A NEW PRESIDENTIAL election cycle is heating up, and Bernie Sanders finds himself in an unfamiliar position: on the sidelines.
The independent senator from Vermont, who rallied millions of progressive supporters behind his bids in 2016 and 2020, is not making a run for the White House in 2024. Instead, he is now talking up his former rival Joe Biden — as well as the dire threat to democracy posed by another Trump term.
Sanders sings Biden’s praises as president, insisting he has plenty to be “proud” of from his first term. But no one would mistake Sanders as a supporter of the status quo. The Democratic socialist has strong ideas about what the incumbent can do — or, as Sanders puts it, “must do” — to transform what now polls like a tossup with Trump into a blowout victory.
Sanders is emphatic that Biden must level with the American people about the seriousness of the crises we face, and call out the true obstacles to change: an extremist GOP; unchecked billionaire power; and “corporate democrats” like Sens. Joe Manchin and Kyrsten Sinema, whom he blames for blocking legislation that would have “have transformed life for working-class families in this country.”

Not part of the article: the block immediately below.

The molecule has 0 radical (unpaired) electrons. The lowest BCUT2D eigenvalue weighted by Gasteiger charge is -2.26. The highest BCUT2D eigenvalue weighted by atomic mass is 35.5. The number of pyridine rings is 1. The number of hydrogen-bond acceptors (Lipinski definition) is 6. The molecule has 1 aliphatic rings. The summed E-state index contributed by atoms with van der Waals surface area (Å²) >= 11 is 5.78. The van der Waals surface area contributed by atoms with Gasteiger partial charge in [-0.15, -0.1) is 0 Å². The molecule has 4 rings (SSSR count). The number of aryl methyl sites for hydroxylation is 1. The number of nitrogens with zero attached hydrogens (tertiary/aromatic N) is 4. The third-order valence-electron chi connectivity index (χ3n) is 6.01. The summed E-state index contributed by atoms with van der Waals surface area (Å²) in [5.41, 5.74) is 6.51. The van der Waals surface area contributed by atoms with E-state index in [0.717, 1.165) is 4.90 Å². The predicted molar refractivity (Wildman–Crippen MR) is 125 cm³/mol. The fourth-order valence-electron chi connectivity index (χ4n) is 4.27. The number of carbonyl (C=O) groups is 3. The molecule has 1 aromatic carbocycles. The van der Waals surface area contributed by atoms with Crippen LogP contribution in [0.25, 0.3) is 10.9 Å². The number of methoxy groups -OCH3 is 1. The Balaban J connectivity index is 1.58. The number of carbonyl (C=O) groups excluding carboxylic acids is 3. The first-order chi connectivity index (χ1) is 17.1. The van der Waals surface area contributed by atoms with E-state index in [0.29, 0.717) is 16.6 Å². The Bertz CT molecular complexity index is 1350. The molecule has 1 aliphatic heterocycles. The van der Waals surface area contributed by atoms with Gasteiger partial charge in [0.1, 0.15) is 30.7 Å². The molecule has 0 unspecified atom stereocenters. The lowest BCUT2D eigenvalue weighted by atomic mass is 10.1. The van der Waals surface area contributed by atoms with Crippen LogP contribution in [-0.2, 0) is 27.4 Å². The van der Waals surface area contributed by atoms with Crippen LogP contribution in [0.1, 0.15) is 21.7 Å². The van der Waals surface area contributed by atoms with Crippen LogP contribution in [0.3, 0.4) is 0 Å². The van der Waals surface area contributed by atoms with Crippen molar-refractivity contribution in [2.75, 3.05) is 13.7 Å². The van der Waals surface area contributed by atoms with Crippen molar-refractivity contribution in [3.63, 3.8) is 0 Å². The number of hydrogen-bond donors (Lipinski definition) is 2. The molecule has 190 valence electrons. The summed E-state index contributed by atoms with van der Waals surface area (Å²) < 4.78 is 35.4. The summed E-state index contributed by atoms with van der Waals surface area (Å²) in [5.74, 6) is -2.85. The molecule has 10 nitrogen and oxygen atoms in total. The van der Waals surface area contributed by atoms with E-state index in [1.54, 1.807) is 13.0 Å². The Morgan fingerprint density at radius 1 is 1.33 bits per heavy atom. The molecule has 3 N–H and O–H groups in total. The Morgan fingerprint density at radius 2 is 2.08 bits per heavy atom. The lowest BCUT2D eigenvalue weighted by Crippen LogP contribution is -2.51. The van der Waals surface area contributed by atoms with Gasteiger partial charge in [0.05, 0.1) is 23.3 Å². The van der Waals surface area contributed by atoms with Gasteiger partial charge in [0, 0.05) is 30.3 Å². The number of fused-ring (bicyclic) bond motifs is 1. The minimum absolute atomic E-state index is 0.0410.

Rolling Stone spoke to Sanders not only about the sky-high stakes of the 2024 contest, but also his support for the Hollywood writers’ strike, his pipe dream of a 32-hour work week, and even Elon Musk’s meteoric greed.
This following transcript has been edited for length and clarity.
Lay out the stakes for the 2024 election, and why you’re backing Biden — rather than challenging him — for the nomination.
This is a momentous election. The American people are going to make profound choices about whether they want to bring back into power somebody like a Trump — who has been impeached twice, indicted four times, is a pathological liar, and who has worked to undermine American democracy and move us toward authoritarianism. Do we want somebody like that to be president of the United States?
But what concerns me is that, if you look at the polling right now, you are seeing a more-or-less even situation, Trump versus Biden.